Gardening is a personal thing and one shouldn’t be swayed by fashion or what the experts think. Your garden should please you. Some people like black plants. I don’t. Actually, black stems and fruit are fine, mahagony leaves are acceptable as are purple ones, but black leaves and black flowers? No, just makes me think of death and disease. Plus black flowers often look like shadows and leaves just blend in with the mulch, so why bother?
Of the black(ish) plants that are out there, the blackest I know is black mondo grass (Ophiopogon planiscapus ‘Nigrescens’)*, and it’s quite popular.
By standards other than color, black mondo grass is a good plant for small yards and busy gardeners. It is everblack and needs cutting back only when it starts to look tatty (usually every few years). It isn’t excessively thirsty. It doesn’t try and take over. But for me, all these positive qualities mean nothing because at the end of the day, black mondo grass is still black. (There is a nice green one, Ophiopogon planiscapus.)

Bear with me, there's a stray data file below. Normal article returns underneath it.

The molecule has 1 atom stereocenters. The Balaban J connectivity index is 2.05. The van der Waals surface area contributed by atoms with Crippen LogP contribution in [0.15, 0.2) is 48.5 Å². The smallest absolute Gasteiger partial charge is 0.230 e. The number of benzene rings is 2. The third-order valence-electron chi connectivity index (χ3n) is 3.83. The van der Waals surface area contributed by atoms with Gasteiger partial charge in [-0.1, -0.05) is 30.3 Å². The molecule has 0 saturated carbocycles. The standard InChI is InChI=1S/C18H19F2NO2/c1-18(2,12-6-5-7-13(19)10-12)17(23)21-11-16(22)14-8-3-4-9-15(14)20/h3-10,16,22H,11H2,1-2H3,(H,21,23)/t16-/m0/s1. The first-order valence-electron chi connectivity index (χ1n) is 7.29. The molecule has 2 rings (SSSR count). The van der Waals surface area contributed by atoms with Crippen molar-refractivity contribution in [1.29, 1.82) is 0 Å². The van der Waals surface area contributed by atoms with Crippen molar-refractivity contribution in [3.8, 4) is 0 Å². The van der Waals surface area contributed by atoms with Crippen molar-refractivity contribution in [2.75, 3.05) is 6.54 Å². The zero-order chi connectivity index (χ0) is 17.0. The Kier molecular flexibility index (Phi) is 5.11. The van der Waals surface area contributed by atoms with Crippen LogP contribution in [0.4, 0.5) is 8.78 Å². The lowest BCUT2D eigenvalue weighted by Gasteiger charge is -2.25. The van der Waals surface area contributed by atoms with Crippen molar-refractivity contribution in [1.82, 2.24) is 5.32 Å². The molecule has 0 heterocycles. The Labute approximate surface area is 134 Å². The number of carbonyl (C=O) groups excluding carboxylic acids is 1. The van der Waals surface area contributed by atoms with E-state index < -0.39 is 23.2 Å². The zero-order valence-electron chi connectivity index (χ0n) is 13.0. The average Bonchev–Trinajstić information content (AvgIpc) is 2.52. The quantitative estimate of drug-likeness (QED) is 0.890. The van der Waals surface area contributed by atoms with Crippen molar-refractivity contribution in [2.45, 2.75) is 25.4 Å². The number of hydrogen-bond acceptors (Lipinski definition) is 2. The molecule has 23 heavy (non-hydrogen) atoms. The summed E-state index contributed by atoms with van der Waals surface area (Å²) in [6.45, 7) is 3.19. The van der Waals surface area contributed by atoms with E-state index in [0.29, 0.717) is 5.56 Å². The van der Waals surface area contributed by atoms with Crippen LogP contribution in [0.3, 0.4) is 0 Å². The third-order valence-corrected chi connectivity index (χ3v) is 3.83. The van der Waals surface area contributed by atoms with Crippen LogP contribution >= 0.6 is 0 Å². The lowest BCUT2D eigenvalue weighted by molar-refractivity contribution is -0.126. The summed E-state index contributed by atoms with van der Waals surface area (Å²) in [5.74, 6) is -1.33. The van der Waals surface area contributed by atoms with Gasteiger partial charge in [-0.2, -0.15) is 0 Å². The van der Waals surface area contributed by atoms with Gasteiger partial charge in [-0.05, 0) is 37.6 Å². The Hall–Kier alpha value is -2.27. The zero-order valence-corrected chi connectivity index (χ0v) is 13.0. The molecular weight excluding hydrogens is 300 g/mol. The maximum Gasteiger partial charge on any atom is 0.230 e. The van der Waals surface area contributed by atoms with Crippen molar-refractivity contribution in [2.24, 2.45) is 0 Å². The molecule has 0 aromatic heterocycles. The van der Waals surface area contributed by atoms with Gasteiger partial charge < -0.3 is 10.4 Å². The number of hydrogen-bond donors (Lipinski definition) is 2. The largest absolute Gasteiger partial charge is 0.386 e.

Then there are those black-flowered plants like the sooty hellebores shown above. With so many subtle shades to choose from, why choose a hellebore the color of ashes? Other black flowered plants that I’ll take a miss on are the columbines, irises, hollyhocks and whatever else now has black flowers.
I will admit that I do think black mondo grass can be a great addition to a pot. Pots can be more about art than nature so why not black plants?
I might be wrong about the mondo grass, my 11 year old son thinks so. He likes the shine to the leaves and the way they look against the rocks. If you come down in his camp, or are generally a fan of black plants, feel free to send along an irate comment or pictures in their defense.
*If you do want to plant some black mondo grass, go to the Great Plant Picks website to learn more. Also, a book came out a few years ago just on black plants, Black Plants, 75 Striking Plants for the Garden by Paul Bonine, if they are your thing check it out.